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Eradicate Pit Bulls? Not Labrador Retrievers?

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When you take up the cause of the so-called pit bull, you make a lot of charming friends. Particularly fetching is the person on Twitter who calls herself "Eradicate Pits." Ms. Eradicate has targeted me, in particular, because I suggested that people like her are -- and I used the word in its precise sense -- ignorant. Nobody likes to be called ignorant. Even if I pointed out that ignorance is easily cured.

Worse: I am collaborating on a children's book aimed at curing this ignorance on a mass scale. We are encouraging families to consider adopting bully types from shelters, since these dogs are being slaughtered at an appalling rate. Dogs, like humans, are individuals. We have the gall to suggest that a friendly, socialized dog of the so-called "pit bull" type is perfectly safe around your children, whereas an aggressive dog that happens to be a Lab, or a Poodle, or a Golden Retriever is definitely not.

(The other part of the "we" is Dula Yavne, an artist from Tel Aviv, whose illustrations are being used here to decorate an otherwise bland article.)

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Full disclosure: Ms. Eradicate and I are not really friends. And I don't foresee a toasty friendship in our future. In fact, I'm not entirely sure she's a woman -- let's face it: "Eradicate" is a name equally popular for both girls and boys.

At any rate, this person referred me to YouTube, where I would see something (no doubt gruesome) that would convince me that the pit bull was uniquely dangerous in the canine world.

This is the quality of argument I'm up against: why trust rigorous scientific studies, when I could be consulting YouTube?

I considered her advice, for a small fraction of a nanosecond, and then -- instead of YouTube (that peerless fount of truth) -- I decided to contact a genuine expert.

Brad Griggs, based in Australia, is renowned internationally as an authority in canine behavior. He trains dogs to do extraordinary things. They then proceed to do those things all around the world: he raised and developed a dog, for instance, used by the Saudis to detect arson.

I spoke to Brad because one of his specialties is aggressive behavior. And he comes at this from an interesting angle: Brad started out by training dogs to be aggressive.

That's how you prepare dogs for the military and law enforcement. The point, however, is controlled aggression: you have to take their natural instinct to bite and hold, and refine it so that it's available on command. The flip side of this is you don't want to see that aggression when it's not welcome: you have to be able to turn it off.

If you truly understand what drives a dog to do something, you gain unique insight: you know what compels it not to do that same thing.

These days Brad's putting that knowledge towards the prevention of dog bites.

As in America, the Australian media isn't shy about covering canine incidents. To put it mildly. And Brad's the guy the national media often turns to when they're trying to understand these situations.

I figure I'd rather listen to him than watch a distressing (and predictable) video on YouTube. So I ask him about the science behind eradicating pit bulls. The polite term for how this is accomplished -- eradication -- is BSL: Breed Specific Legislation.

He's refreshingly blunt: "There is no peer-reviewed study available that supports Breed Specific Legislation. All studies categorically refute BSL: they reject it outright; they reject its components; they reject its underlying premise."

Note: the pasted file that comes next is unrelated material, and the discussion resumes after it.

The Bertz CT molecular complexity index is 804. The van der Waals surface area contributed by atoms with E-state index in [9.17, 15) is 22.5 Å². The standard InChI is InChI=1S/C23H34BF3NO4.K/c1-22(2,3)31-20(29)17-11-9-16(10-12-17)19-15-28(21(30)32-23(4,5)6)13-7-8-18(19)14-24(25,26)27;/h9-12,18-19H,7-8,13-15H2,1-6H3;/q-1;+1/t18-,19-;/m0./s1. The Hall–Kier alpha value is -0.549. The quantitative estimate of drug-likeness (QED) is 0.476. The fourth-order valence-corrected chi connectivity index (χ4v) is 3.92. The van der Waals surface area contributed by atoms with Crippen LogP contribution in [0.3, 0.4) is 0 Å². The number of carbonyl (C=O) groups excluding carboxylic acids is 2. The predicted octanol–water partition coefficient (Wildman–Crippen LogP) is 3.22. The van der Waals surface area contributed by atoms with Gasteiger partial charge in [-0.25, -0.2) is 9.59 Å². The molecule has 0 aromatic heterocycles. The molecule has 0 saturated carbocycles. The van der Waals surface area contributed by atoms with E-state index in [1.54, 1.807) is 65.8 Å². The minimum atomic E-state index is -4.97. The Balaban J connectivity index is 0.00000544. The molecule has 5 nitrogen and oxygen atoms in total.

Brad doesn't like talking about "pit bulls" -- the whole point of rejecting this discredited stuff is not to concentrate on individual breeds. "A dog is a dog is a dog. There's nothing mystical about a pit bull, other than the press release."

Still, I thought I'd ask him about some of the arguments made against pit bulls, specifically, to see whether he could put these in perspective.

Perhaps the most notorious and ubiquitous argument is this: pit bulls are said to have an abnormally fierce prey drive, and an abnormally high tolerance of pain.

You occasionally find this thesis in respectable places. People on the eradication side of the fence are especially fond of quoting from an article in The Economist, which asserts -- among other things -- that "pit bulls are incredibly tenacious. Once they are fixed on a target, they are all but impossible to distract." The Economist suggests that "this is due to the dogs' insensitivity to pain."

Brad has an interesting take on this. First, it's not especially true of pit bull types, but if it were, it would be a good thing. Intense prey drive, far from making a dog dangerous, is what makes it controllable: "The more driven a dog is to do things like chase -- the better its hunger -- the easier it is to teach." Pain is irrelevant: "We don't have to rely on pain to teach a dog something. In fact, that is rarely helpful."

So, if that formidable prey drive were somehow unique to pit bulls, it would make them less dangerous: it would make them easier to train.

Hence, The Economist isn't just wrong here. It's wrong about its own wrong conclusions. It's wrongness squared.

In defense of The Economist: they published this article in 1991. But the damage is done. People who want to eradicate pit bulls still haul out this decades-old article, triumphantly, again and again -- it's a posh source, and the argument sounds nicely scientific.

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Brad reiterates that it really is unhelpful to separate dogs into categories this way: it generally won't tell you anything useful about an individual dog. "'Pit bull' is a term that says nothing about temperament; just about looks."

(It's not even a breed: the dogs usually designated as "pit bulls" fall into a poorly defined category, involving a number of breeds, and all sorts of mutts.)

Still, if you're dying to make this argument -- that a type stands out, based upon these specific characteristics -- then you might want to concentrate on a somewhat different dog.

America's most maligned dog may be the so-called pit bull, but the nation's most beloved dog is beyond question: the Labrador Retriever. For years it has topped the list of dogs registered with the American Kennel Club.

Now, what precisely is a Labrador retriever? Not many people bother to think about this.